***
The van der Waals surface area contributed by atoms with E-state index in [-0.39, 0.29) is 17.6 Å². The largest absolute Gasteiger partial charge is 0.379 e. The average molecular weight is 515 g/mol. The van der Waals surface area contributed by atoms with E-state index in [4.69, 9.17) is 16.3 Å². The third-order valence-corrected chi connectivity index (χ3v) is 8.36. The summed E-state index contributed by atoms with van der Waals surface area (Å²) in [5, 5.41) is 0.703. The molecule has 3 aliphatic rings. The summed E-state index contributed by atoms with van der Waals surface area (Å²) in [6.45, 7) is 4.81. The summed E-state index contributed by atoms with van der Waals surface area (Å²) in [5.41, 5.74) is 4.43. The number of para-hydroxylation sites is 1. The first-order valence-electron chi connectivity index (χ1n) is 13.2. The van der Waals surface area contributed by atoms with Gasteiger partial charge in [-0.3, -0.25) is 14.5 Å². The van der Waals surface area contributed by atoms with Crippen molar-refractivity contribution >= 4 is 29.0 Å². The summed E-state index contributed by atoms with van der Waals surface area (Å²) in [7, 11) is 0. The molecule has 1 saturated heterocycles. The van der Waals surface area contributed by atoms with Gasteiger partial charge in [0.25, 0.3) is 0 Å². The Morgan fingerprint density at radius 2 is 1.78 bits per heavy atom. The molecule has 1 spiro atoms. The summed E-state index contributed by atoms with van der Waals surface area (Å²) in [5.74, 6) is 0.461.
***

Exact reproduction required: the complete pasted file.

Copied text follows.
The van der Waals surface area contributed by atoms with E-state index in [-0.39, 0.29) is 17.6 Å². The largest absolute Gasteiger partial charge is 0.379 e. The average molecular weight is 515 g/mol. The van der Waals surface area contributed by atoms with E-state index in [4.69, 9.17) is 16.3 Å². The third-order valence-corrected chi connectivity index (χ3v) is 8.36. The summed E-state index contributed by atoms with van der Waals surface area (Å²) in [5, 5.41) is 0.703. The molecule has 3 aliphatic rings. The summed E-state index contributed by atoms with van der Waals surface area (Å²) in [6.45, 7) is 4.81. The summed E-state index contributed by atoms with van der Waals surface area (Å²) in [5.41, 5.74) is 4.43. The number of para-hydroxylation sites is 1. The first-order valence-electron chi connectivity index (χ1n) is 13.2. The van der Waals surface area contributed by atoms with Gasteiger partial charge in [-0.3, -0.25) is 14.5 Å². The van der Waals surface area contributed by atoms with Crippen molar-refractivity contribution >= 4 is 29.0 Å². The summed E-state index contributed by atoms with van der Waals surface area (Å²) in [7, 11) is 0. The molecule has 1 saturated heterocycles. The van der Waals surface area contributed by atoms with Gasteiger partial charge in [0.25, 0.3) is 0 Å². The Morgan fingerprint density at radius 2 is 1.78 bits per heavy atom. The molecule has 1 spiro atoms. The summed E-state index contributed by atoms with van der Waals surface area (Å²) in [5.74, 6) is 0.461.